Swift’s 1989 is a 2014 breakout


Paige Parks, Guest Writer

Taylor Swift, America’s beloved country star and now pop star, released her fifth studio album “1989”. The album is pure pop, which is not completely new territory for Swift considering she was criticized for her previous album being more pop than country. Despite the outrage of her country fans, Swift decided to take a plunge into the mainstream.

“Shake It Off” , the first song released from Swift’s album, set a precedent for the pop album. With its repetitive and almost annoying message of “haters gonna hate, hate, hate, hate, hate,” it gave a false impression of the album as a whole. Collectively, the album is not one huge mass of teen annoyance that “Shake It Off” portrays.

The second song that was released from the album, “Out of the Woods”, follows the same trend of annoying repetition. Though I can’t say it isn’t catchy, the main question of “are we out of the woods yet?” gets to be too much after about a minute.

The third song, “Welcome to New York”, follows the pattern of the first two and may only be relevant when arriving in New York. Otherwise, the song is thoroughly depressing when you realize you are not actually in New York.

Honestly, the first three songs that were released frightened me. I pre-ordered the album on iTunes and after hearing the first songs I had doubts. But, when the complete album was released my doubts were resolved immediately. The same Taylor Swift I loved in “Speak Now” and “Red” re-appeared in 1989 spunkier than ever.

Bad Blood, the eighth track on the album, is my absolute favorite. Swift displays her full force of post-breakup angst in one catchy tune in which Swift so kindly reminds her audience that “band-aids don’t fix bullet holes,” (in case anyone was unsure).

Another of my top tracks is “I Wish You Would.” Basically, Swift is recounting all the things she wishes would have happened to prevent one of the numerous break-ups she sings about. This song, however, is not to be confused with “All You Had To Do Was Stay” in which Swift sings about being emotionally rejected and shut out by someone. Swift addresses this in a surprisingly upbeat fashion, by blaming it solely on the person’s inability to be present in the relationship.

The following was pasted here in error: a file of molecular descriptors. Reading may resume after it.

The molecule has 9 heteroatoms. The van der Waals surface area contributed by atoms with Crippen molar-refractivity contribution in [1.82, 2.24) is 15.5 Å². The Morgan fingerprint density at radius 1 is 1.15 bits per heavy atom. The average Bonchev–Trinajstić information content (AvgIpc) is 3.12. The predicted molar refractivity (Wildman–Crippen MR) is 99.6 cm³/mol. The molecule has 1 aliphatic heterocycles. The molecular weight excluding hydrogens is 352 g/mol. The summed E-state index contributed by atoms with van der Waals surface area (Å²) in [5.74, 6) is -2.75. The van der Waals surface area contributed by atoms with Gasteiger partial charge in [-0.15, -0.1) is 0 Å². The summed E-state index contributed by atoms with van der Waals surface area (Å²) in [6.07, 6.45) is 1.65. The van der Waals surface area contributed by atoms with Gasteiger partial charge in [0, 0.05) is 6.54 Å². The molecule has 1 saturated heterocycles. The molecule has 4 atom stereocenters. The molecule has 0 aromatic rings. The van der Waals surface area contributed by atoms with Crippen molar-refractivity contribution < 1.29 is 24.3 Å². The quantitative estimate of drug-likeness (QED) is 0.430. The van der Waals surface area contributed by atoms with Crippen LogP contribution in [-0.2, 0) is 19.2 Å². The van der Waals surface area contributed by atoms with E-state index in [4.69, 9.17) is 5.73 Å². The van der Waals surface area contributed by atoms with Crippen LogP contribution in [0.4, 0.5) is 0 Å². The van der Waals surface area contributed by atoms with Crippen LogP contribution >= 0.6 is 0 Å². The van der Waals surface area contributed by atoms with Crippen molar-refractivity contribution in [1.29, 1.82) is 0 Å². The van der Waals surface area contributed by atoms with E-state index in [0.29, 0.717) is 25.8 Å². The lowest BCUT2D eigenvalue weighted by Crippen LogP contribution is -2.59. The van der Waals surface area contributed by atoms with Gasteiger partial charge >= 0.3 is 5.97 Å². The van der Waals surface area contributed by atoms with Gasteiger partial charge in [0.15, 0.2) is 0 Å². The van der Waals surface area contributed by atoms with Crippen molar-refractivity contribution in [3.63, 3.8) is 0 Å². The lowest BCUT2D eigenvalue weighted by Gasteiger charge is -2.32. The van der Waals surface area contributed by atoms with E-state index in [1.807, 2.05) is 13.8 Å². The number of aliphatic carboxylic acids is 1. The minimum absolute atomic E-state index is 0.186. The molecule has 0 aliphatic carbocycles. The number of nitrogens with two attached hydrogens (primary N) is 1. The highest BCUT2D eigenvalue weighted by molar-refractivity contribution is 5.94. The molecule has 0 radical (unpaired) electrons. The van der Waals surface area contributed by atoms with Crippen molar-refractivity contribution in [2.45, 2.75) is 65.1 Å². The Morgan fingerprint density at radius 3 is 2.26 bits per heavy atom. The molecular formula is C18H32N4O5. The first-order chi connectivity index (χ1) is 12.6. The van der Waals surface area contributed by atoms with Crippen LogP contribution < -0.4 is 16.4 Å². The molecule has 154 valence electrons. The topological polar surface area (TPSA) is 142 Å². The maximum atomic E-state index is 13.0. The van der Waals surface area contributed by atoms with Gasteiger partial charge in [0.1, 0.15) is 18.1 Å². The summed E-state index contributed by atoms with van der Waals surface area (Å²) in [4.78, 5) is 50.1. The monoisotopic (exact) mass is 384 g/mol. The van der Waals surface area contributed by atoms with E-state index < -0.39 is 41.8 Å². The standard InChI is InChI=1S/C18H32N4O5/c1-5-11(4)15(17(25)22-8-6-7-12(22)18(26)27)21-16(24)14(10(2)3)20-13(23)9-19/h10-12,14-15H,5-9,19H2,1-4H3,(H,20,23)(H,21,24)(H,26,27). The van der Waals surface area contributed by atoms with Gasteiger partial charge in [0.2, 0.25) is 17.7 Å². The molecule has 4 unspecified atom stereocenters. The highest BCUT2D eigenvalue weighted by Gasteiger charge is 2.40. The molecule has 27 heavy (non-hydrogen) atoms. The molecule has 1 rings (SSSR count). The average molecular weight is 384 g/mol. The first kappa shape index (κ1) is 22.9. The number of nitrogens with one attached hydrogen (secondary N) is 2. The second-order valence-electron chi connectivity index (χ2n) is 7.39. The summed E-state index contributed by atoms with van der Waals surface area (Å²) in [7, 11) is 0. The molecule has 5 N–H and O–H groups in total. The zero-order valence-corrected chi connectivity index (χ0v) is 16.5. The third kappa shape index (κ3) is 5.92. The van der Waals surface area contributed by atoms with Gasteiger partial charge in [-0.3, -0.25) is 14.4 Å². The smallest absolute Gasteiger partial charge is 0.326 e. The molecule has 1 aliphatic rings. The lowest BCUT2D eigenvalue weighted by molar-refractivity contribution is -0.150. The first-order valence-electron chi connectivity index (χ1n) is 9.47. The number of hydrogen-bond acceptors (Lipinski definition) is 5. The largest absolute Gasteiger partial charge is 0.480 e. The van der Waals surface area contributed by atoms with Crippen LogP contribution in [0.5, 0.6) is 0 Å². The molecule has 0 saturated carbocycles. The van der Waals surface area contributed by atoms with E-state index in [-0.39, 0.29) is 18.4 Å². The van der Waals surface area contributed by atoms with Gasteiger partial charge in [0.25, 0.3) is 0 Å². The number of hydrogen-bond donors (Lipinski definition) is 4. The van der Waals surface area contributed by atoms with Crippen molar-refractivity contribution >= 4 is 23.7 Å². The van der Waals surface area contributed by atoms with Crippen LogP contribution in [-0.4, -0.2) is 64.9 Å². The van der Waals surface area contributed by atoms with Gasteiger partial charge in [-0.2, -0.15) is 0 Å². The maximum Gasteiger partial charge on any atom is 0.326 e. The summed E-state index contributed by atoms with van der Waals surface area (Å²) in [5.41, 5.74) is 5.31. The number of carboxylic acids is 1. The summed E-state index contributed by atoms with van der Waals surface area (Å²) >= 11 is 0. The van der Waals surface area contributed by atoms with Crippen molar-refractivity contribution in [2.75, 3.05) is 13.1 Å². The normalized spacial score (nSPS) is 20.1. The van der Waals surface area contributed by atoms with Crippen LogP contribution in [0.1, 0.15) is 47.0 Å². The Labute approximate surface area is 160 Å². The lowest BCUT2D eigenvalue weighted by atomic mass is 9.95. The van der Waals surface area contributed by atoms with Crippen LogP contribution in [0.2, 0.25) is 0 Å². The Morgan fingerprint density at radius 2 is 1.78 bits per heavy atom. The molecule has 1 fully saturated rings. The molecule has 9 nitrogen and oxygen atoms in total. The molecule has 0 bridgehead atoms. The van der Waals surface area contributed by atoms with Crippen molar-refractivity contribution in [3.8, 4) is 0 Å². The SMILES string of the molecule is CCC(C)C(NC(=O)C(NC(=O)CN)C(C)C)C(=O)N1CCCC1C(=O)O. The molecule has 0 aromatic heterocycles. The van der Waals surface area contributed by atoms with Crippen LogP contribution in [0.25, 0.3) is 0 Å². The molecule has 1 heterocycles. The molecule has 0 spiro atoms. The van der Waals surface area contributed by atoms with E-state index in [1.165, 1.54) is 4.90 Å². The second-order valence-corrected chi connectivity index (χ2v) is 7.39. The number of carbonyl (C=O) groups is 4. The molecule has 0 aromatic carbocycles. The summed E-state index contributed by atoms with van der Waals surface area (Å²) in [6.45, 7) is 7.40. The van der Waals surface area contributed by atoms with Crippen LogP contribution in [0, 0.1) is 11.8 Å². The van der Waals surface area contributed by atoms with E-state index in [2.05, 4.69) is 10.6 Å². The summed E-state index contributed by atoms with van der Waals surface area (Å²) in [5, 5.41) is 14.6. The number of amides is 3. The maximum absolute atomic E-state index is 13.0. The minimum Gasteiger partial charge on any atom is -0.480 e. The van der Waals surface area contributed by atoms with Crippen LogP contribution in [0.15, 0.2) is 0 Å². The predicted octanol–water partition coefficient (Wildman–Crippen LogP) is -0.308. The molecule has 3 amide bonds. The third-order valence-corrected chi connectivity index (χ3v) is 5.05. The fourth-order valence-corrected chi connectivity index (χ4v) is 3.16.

Out of the few slower songs on the album, “This Love” is a favorite also. Swift sings about testing the ‘if you love something let it go’ theory in which her love returns to her. This is one of those typical Swift songs that teen girls will quote on twitter, sing in the shower and hope will come true for them some day. It resembles “Enchanted” and “Begin Again” from her previous albums, and it is a predictable Swift ballad. And I think that is why I adore it so much.

The last song worth discussing is “How You Get the Girl”, one of the more upbeat songs from the album in which Swift delivers on what is promised in the title- a ballad about how to get ‘the girl’. What is Swift’s advice to boys? To tell ‘the girl’ “I want you for worse or for better, I would wait forever and ever,” as if it is really as easy as she implies when she belts it on the track. Regardless of the seemingly trivial message, it is quite catchy and delightful.

The album is an overall success, though it has attracted some flack, being deemed a failed attempt as a transition to the pop music genre. However, I am supportive of Swift’s sidestep into this genre, and the variation of sounds her album displays. This album is a necessity for Swift fans and even those who don’t purchase the entire album will likely purchase a few singles in the coming months as they surface to the radio stations.